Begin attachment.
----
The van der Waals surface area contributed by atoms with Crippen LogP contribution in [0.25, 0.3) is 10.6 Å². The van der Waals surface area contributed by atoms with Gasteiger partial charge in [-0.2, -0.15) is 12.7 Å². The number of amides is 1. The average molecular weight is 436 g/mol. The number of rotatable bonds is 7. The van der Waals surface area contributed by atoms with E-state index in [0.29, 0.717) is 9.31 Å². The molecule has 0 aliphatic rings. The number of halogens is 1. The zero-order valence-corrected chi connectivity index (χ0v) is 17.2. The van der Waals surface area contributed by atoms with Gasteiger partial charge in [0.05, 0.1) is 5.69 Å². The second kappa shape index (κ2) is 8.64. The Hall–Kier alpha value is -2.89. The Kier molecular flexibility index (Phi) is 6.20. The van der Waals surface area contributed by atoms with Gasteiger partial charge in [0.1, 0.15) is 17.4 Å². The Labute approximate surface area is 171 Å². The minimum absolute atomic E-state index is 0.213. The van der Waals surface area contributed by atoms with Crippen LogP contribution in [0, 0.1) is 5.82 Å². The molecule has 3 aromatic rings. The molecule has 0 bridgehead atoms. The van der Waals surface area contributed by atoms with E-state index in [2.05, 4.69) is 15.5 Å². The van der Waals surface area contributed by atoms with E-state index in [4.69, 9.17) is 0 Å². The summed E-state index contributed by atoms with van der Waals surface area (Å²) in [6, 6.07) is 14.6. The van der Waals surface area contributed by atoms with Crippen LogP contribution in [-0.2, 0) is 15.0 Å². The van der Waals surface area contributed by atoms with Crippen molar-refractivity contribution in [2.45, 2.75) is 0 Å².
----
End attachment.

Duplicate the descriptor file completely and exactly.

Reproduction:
The van der Waals surface area contributed by atoms with Crippen LogP contribution in [0.25, 0.3) is 10.6 Å². The van der Waals surface area contributed by atoms with Gasteiger partial charge in [-0.2, -0.15) is 12.7 Å². The number of amides is 1. The average molecular weight is 436 g/mol. The number of rotatable bonds is 7. The van der Waals surface area contributed by atoms with E-state index in [0.29, 0.717) is 9.31 Å². The molecule has 0 aliphatic rings. The number of halogens is 1. The zero-order valence-corrected chi connectivity index (χ0v) is 17.2. The van der Waals surface area contributed by atoms with Gasteiger partial charge in [0.05, 0.1) is 5.69 Å². The second kappa shape index (κ2) is 8.64. The Hall–Kier alpha value is -2.89. The Kier molecular flexibility index (Phi) is 6.20. The van der Waals surface area contributed by atoms with Gasteiger partial charge in [0.1, 0.15) is 17.4 Å². The Labute approximate surface area is 171 Å². The minimum absolute atomic E-state index is 0.213. The van der Waals surface area contributed by atoms with Crippen LogP contribution in [0, 0.1) is 5.82 Å². The molecule has 3 aromatic rings. The molecule has 0 bridgehead atoms. The van der Waals surface area contributed by atoms with E-state index in [2.05, 4.69) is 15.5 Å². The van der Waals surface area contributed by atoms with E-state index in [4.69, 9.17) is 0 Å². The summed E-state index contributed by atoms with van der Waals surface area (Å²) in [6, 6.07) is 14.6. The van der Waals surface area contributed by atoms with Crippen LogP contribution in [-0.2, 0) is 15.0 Å². The van der Waals surface area contributed by atoms with Crippen molar-refractivity contribution in [2.45, 2.75) is 0 Å².